LONDON: Confidence among British businesses has picked up to its highest level since July as firms expect a busier 2018, though optimism remains well below its level before last year’s Brexit vote, a survey by Lloyds Bank showed on Friday.
Lloyds’ business barometer rose to +28 in December from +24 in November, compared with a pre-referendum average of +44.
Official data due at 0930 GMT is expected to confirm that British annual economic growth held at 1.5 percent in the three months to September, compared with an average of more than 2 percent before the referendum to leave the European Union.
“The results point to the economy continuing to expand in the fourth quarter at a similar pace to recent quarters,” Lloyds economist Hann-Ju Ho said.
“However, larger companies reported the weakest business prospects as well as the biggest concerns about the impact of Brexit,” he said.
Britain is due to leave the EU in March 2019. Prime Minister Theresa May this month secured agreement from other EU countries to move talks on to trade and transitional arrangements, after progress on other issues.
But the EU is likely to restrict British access to its markets after any transition, unless May reverses her decision to put limits on migration from the bloc. Reducing migration was a key reason why many Britons voted to leave the EU.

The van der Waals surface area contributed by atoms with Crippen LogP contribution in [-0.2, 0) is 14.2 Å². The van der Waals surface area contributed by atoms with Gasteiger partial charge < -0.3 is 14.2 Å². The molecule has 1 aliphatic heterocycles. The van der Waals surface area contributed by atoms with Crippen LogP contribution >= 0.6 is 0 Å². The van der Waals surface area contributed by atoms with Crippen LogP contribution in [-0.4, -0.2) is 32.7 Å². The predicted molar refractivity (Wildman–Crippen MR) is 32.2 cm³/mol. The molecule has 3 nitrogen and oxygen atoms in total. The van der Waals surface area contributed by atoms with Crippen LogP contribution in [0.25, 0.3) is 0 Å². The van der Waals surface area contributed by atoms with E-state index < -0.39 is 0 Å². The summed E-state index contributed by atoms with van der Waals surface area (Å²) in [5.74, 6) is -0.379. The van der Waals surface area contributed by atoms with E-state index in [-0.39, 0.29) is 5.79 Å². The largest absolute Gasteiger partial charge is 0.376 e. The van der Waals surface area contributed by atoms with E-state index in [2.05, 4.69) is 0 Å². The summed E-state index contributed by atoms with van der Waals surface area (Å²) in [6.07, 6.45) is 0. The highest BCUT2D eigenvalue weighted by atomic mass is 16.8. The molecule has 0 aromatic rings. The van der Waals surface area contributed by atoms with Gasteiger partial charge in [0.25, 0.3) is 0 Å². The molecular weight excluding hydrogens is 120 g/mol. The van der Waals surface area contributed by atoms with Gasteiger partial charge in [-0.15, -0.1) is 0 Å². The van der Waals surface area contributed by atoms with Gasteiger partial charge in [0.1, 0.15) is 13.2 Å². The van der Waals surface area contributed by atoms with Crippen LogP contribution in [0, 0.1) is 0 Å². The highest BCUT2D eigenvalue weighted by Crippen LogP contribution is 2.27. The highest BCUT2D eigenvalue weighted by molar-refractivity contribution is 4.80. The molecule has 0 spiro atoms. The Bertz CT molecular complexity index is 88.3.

Earlier this week IMF Managing Director Christine Lagarde said British economic growth was likely to slow further next year as businesses held off from investment in the run-up to Brexit and consumers suffered from high inflation.
A separate survey by market research firm YouGov and economics consultancy Cebr showed a partial recovery in consumer sentiment after it sank in November to its lowest since just after the Brexit vote.
December’s monthly gain was the biggest since the start of the year and was driven by home-owners’ greater optimism about house prices – a view at odds with most economists and property valuers, who see prices broadly flat next year.
Consumers’ assessment of their personal financial situation was still the bleakest since January 2014.
The YouGov/Cebr survey was based on responses from 6,000 people over the past month. The Lloyds data came from 300 firms with annual sales of more than 1 million pounds ($1.34 million) questioned between Nov. 27 and Dec. 11.
Britain’s deal to advance to a second phase of divorce talks was clinched on Dec. 8.
YouGov linked the progress in the negotiations to the improvement in its consumer confidence index.